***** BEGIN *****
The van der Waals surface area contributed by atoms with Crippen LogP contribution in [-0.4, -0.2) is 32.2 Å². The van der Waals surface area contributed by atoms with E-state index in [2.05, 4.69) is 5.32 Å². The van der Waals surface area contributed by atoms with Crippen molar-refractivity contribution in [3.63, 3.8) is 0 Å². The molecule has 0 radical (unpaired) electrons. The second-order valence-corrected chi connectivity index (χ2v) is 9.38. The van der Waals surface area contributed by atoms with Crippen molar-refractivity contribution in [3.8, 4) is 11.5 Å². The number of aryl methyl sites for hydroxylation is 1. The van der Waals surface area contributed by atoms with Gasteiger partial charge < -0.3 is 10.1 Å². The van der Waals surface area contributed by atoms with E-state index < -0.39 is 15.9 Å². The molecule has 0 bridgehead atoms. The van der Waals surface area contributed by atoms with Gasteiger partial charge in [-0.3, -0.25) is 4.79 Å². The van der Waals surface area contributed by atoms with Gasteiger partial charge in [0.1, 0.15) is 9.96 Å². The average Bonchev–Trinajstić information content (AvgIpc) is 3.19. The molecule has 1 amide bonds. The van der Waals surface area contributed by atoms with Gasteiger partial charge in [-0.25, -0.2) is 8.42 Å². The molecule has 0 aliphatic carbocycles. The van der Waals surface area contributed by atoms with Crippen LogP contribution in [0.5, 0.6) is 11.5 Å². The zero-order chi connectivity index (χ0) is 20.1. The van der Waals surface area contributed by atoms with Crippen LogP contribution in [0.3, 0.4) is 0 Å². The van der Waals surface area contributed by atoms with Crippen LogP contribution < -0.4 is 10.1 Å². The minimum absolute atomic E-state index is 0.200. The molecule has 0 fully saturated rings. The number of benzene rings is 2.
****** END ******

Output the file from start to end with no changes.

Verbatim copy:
The van der Waals surface area contributed by atoms with Crippen LogP contribution in [-0.4, -0.2) is 32.2 Å². The van der Waals surface area contributed by atoms with E-state index in [2.05, 4.69) is 5.32 Å². The van der Waals surface area contributed by atoms with Crippen molar-refractivity contribution in [3.63, 3.8) is 0 Å². The molecule has 0 radical (unpaired) electrons. The second-order valence-corrected chi connectivity index (χ2v) is 9.38. The van der Waals surface area contributed by atoms with Crippen molar-refractivity contribution in [3.8, 4) is 11.5 Å². The number of aryl methyl sites for hydroxylation is 1. The van der Waals surface area contributed by atoms with Gasteiger partial charge < -0.3 is 10.1 Å². The van der Waals surface area contributed by atoms with E-state index < -0.39 is 15.9 Å². The molecule has 0 bridgehead atoms. The van der Waals surface area contributed by atoms with Gasteiger partial charge in [-0.3, -0.25) is 4.79 Å². The van der Waals surface area contributed by atoms with Gasteiger partial charge in [0.1, 0.15) is 9.96 Å². The average Bonchev–Trinajstić information content (AvgIpc) is 3.19. The molecule has 1 amide bonds. The van der Waals surface area contributed by atoms with Gasteiger partial charge in [-0.25, -0.2) is 8.42 Å². The molecule has 0 aliphatic carbocycles. The van der Waals surface area contributed by atoms with Crippen LogP contribution in [0.5, 0.6) is 11.5 Å². The zero-order chi connectivity index (χ0) is 20.1. The van der Waals surface area contributed by atoms with Crippen LogP contribution in [0.3, 0.4) is 0 Å². The van der Waals surface area contributed by atoms with Crippen LogP contribution < -0.4 is 10.1 Å². The minimum absolute atomic E-state index is 0.200. The molecule has 0 fully saturated rings. The number of benzene rings is 2.